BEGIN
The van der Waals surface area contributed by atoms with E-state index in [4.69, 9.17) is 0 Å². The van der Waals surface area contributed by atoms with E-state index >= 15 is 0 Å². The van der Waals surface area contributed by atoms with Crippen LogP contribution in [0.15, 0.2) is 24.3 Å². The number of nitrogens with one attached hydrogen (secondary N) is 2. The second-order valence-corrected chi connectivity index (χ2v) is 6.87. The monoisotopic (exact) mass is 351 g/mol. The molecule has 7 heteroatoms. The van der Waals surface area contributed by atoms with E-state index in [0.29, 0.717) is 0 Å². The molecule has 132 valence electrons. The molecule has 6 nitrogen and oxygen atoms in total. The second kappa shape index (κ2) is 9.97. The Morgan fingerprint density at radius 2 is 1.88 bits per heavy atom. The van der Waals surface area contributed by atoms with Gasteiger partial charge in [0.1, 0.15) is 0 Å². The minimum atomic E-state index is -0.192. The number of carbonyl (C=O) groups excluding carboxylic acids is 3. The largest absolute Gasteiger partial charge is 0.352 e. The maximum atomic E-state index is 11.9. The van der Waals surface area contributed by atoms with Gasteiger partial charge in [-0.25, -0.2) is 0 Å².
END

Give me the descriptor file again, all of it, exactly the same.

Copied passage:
The van der Waals surface area contributed by atoms with E-state index in [4.69, 9.17) is 0 Å². The van der Waals surface area contributed by atoms with E-state index >= 15 is 0 Å². The van der Waals surface area contributed by atoms with Crippen LogP contribution in [0.15, 0.2) is 24.3 Å². The number of nitrogens with one attached hydrogen (secondary N) is 2. The second-order valence-corrected chi connectivity index (χ2v) is 6.87. The monoisotopic (exact) mass is 351 g/mol. The molecule has 7 heteroatoms. The van der Waals surface area contributed by atoms with E-state index in [0.29, 0.717) is 0 Å². The molecule has 132 valence electrons. The molecule has 6 nitrogen and oxygen atoms in total. The second kappa shape index (κ2) is 9.97. The Morgan fingerprint density at radius 2 is 1.88 bits per heavy atom. The van der Waals surface area contributed by atoms with Gasteiger partial charge in [0.1, 0.15) is 0 Å². The minimum atomic E-state index is -0.192. The number of carbonyl (C=O) groups excluding carboxylic acids is 3. The largest absolute Gasteiger partial charge is 0.352 e. The maximum atomic E-state index is 11.9. The van der Waals surface area contributed by atoms with Gasteiger partial charge in [-0.25, -0.2) is 0 Å².